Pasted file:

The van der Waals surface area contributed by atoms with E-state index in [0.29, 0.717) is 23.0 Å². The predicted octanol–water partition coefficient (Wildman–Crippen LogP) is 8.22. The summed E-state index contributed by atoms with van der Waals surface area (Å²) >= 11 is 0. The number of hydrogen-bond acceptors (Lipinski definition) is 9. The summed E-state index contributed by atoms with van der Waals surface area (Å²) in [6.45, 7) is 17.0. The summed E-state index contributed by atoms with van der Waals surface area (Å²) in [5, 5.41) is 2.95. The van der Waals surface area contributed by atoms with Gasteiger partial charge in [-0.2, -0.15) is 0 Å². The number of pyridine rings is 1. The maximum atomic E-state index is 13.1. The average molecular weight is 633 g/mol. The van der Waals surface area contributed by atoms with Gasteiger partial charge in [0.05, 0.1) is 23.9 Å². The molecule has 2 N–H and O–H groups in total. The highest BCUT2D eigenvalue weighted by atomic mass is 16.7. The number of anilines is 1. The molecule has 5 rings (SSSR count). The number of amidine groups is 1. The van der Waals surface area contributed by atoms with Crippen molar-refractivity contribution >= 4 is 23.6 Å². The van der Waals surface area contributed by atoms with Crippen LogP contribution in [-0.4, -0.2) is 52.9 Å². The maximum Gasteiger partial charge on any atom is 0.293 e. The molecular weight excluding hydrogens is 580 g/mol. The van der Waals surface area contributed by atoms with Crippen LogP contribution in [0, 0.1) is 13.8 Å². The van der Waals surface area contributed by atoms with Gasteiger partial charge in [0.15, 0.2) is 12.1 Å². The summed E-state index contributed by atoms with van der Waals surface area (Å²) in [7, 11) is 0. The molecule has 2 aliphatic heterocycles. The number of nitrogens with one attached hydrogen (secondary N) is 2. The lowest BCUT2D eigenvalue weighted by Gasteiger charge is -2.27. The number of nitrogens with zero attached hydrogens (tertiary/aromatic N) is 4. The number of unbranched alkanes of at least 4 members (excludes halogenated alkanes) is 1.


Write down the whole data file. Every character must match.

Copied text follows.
The van der Waals surface area contributed by atoms with E-state index in [0.29, 0.717) is 23.0 Å². The predicted octanol–water partition coefficient (Wildman–Crippen LogP) is 8.22. The summed E-state index contributed by atoms with van der Waals surface area (Å²) >= 11 is 0. The number of hydrogen-bond acceptors (Lipinski definition) is 9. The summed E-state index contributed by atoms with van der Waals surface area (Å²) in [6.45, 7) is 17.0. The summed E-state index contributed by atoms with van der Waals surface area (Å²) in [5, 5.41) is 2.95. The van der Waals surface area contributed by atoms with Gasteiger partial charge in [-0.2, -0.15) is 0 Å². The number of pyridine rings is 1. The maximum atomic E-state index is 13.1. The average molecular weight is 633 g/mol. The van der Waals surface area contributed by atoms with Gasteiger partial charge in [0.05, 0.1) is 23.9 Å². The molecule has 2 N–H and O–H groups in total. The highest BCUT2D eigenvalue weighted by atomic mass is 16.7. The number of anilines is 1. The molecule has 5 rings (SSSR count). The number of amidine groups is 1. The van der Waals surface area contributed by atoms with Crippen molar-refractivity contribution >= 4 is 23.6 Å². The van der Waals surface area contributed by atoms with Crippen LogP contribution in [-0.4, -0.2) is 52.9 Å². The maximum Gasteiger partial charge on any atom is 0.293 e. The molecular weight excluding hydrogens is 580 g/mol. The van der Waals surface area contributed by atoms with Crippen LogP contribution in [0, 0.1) is 13.8 Å². The van der Waals surface area contributed by atoms with Gasteiger partial charge in [0.15, 0.2) is 12.1 Å². The summed E-state index contributed by atoms with van der Waals surface area (Å²) in [7, 11) is 0. The molecule has 2 aliphatic heterocycles. The number of nitrogens with one attached hydrogen (secondary N) is 2. The lowest BCUT2D eigenvalue weighted by Gasteiger charge is -2.27. The number of nitrogens with zero attached hydrogens (tertiary/aromatic N) is 4. The number of unbranched alkanes of at least 4 members (excludes halogenated alkanes) is 1.